When you want a constant, you must use <code>let</code>. Use <code>let</code> when you don't want an instance's value to change. If you would like a variable, you must use <code>var</code>. <code>var</code> is used when you know that an instance will change at some point.
Notice that this means that mutability is more of a conscious decision. You decide what you want right when you make an instance. In Swift, mutability is no longer an artifact of which class you use. Thus, more careful thought is required.
It is our suggestion that you initially opt for a constant, an immutable instance. Your application will be easier to maintain, read, and develop for if it is very clear what values can change, and what values cannot.
section0.html gives a simple description of the role and use of constants and variables in Swift.
Formatting Documentation with CSS
section0.html links to a CSS file called
style.css. This CSS file works just the same way that you would imagine: it defines the styling of the HTML pages in your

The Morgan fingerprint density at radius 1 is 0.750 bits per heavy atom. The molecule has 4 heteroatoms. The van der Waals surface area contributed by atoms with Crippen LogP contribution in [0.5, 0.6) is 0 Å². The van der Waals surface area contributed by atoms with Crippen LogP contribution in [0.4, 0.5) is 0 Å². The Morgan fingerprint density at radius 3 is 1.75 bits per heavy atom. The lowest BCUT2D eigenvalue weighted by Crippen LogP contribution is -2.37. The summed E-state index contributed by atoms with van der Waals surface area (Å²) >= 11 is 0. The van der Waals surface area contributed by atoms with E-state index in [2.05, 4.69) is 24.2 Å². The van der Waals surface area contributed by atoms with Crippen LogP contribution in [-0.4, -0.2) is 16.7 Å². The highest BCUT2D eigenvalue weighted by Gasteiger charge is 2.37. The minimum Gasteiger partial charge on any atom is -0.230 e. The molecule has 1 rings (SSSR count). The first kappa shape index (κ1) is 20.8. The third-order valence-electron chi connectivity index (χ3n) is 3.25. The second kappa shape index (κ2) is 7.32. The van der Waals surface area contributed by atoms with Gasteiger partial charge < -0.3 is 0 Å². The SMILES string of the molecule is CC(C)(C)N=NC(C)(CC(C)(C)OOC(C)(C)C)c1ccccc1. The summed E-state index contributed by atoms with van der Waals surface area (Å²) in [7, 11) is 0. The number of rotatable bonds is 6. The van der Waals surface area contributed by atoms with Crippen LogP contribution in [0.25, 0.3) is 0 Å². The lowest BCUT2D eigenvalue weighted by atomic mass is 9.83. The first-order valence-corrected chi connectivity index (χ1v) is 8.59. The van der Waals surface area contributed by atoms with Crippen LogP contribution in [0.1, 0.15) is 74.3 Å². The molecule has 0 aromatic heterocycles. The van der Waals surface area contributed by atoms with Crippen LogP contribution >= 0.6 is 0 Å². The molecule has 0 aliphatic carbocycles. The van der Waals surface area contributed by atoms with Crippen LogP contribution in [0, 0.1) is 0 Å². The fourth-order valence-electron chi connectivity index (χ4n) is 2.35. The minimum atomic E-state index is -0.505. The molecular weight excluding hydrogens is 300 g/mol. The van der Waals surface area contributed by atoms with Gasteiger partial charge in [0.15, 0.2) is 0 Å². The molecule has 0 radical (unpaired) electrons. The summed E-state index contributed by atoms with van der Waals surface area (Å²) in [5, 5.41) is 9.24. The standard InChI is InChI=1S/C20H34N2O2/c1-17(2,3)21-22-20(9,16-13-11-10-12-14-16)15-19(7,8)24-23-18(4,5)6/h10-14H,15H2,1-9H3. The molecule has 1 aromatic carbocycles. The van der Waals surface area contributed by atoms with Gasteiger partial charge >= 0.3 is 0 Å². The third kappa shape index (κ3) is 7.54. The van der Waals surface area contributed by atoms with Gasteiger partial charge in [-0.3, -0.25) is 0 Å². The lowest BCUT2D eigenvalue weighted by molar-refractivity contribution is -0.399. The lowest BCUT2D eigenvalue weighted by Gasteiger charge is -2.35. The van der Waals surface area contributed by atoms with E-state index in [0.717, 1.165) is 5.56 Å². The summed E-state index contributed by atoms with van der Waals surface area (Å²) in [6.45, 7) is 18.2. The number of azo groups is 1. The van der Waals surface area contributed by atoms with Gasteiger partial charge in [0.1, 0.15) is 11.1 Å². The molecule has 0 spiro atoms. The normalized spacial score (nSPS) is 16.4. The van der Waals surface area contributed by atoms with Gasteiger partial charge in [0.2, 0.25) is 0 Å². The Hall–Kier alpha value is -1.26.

Documentation directory. Go ahead and create a new file called
style.css and add it to your
Documentation directory. Open this file and add the code below.
margin: 10px 25px;
This CSS file is a very basic description of your HTML page’s style in terms of margins, colors, fonts and text alignment. If you prefer more or less styling, change it to match your taste.
Mapping the Content
The last step entails teaching the
Playground how to organize its content. You will use the
contents.xcplayground file to complete this task. Open this file in a text editor and update it to match the listing below.
<?xml version="1.0" encoding="UTF-8" standalone="yes"?>
<playground version='3.0' sdk='iphonesimulator'>
The XML inside this file remained largely the same. The only difference is that you have added a tag called